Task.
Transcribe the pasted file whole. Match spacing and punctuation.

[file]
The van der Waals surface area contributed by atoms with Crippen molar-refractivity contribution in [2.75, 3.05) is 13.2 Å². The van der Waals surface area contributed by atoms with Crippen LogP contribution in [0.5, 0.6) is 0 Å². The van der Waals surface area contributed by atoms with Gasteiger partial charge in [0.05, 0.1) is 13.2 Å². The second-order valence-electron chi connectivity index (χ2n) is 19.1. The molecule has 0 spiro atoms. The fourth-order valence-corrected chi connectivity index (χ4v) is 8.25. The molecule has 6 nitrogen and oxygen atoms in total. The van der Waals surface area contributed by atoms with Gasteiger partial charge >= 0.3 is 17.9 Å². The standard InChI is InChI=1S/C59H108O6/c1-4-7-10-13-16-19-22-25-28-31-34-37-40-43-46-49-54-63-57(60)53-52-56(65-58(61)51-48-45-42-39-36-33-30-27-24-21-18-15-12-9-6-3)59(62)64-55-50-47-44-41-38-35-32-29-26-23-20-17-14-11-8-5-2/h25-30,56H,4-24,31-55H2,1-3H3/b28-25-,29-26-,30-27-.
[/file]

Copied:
The van der Waals surface area contributed by atoms with Crippen molar-refractivity contribution in [2.75, 3.05) is 13.2 Å². The van der Waals surface area contributed by atoms with Crippen LogP contribution in [0.5, 0.6) is 0 Å². The van der Waals surface area contributed by atoms with Gasteiger partial charge in [0.05, 0.1) is 13.2 Å². The second-order valence-electron chi connectivity index (χ2n) is 19.1. The molecule has 0 spiro atoms. The fourth-order valence-corrected chi connectivity index (χ4v) is 8.25. The molecule has 6 nitrogen and oxygen atoms in total. The van der Waals surface area contributed by atoms with Gasteiger partial charge >= 0.3 is 17.9 Å². The standard InChI is InChI=1S/C59H108O6/c1-4-7-10-13-16-19-22-25-28-31-34-37-40-43-46-49-54-63-57(60)53-52-56(65-58(61)51-48-45-42-39-36-33-30-27-24-21-18-15-12-9-6-3)59(62)64-55-50-47-44-41-38-35-32-29-26-23-20-17-14-11-8-5-2/h25-30,56H,4-24,31-55H2,1-3H3/b28-25-,29-26-,30-27-.